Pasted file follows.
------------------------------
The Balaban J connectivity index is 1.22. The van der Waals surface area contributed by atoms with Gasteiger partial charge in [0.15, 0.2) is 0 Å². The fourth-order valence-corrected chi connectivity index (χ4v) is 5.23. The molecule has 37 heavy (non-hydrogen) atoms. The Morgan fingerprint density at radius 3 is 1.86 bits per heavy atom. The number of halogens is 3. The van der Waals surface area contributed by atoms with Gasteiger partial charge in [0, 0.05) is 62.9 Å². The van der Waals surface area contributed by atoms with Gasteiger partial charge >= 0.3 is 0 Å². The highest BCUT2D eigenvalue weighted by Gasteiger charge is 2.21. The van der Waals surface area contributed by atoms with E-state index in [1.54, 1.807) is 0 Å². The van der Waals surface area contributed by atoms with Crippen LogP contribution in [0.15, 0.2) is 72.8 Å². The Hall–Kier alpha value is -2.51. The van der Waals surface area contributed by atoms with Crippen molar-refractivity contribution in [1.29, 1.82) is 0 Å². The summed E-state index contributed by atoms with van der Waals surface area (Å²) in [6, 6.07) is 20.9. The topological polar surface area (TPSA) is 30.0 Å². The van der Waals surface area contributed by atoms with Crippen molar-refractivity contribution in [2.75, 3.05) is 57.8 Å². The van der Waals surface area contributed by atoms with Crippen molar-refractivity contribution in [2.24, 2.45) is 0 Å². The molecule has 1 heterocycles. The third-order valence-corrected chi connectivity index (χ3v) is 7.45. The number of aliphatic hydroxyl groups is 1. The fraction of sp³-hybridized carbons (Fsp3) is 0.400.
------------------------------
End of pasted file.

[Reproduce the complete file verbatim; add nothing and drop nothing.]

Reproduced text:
The Balaban J connectivity index is 1.22. The van der Waals surface area contributed by atoms with Gasteiger partial charge in [0.15, 0.2) is 0 Å². The fourth-order valence-corrected chi connectivity index (χ4v) is 5.23. The molecule has 37 heavy (non-hydrogen) atoms. The Morgan fingerprint density at radius 3 is 1.86 bits per heavy atom. The number of halogens is 3. The van der Waals surface area contributed by atoms with Gasteiger partial charge in [0, 0.05) is 62.9 Å². The van der Waals surface area contributed by atoms with Gasteiger partial charge >= 0.3 is 0 Å². The highest BCUT2D eigenvalue weighted by Gasteiger charge is 2.21. The van der Waals surface area contributed by atoms with E-state index in [1.54, 1.807) is 0 Å². The van der Waals surface area contributed by atoms with Crippen LogP contribution in [0.15, 0.2) is 72.8 Å². The Hall–Kier alpha value is -2.51. The van der Waals surface area contributed by atoms with Crippen molar-refractivity contribution in [1.29, 1.82) is 0 Å². The summed E-state index contributed by atoms with van der Waals surface area (Å²) in [6, 6.07) is 20.9. The topological polar surface area (TPSA) is 30.0 Å². The van der Waals surface area contributed by atoms with Crippen molar-refractivity contribution in [2.75, 3.05) is 57.8 Å². The van der Waals surface area contributed by atoms with Crippen molar-refractivity contribution in [2.24, 2.45) is 0 Å². The molecule has 1 heterocycles. The third-order valence-corrected chi connectivity index (χ3v) is 7.45. The number of aliphatic hydroxyl groups is 1. The fraction of sp³-hybridized carbons (Fsp3) is 0.400.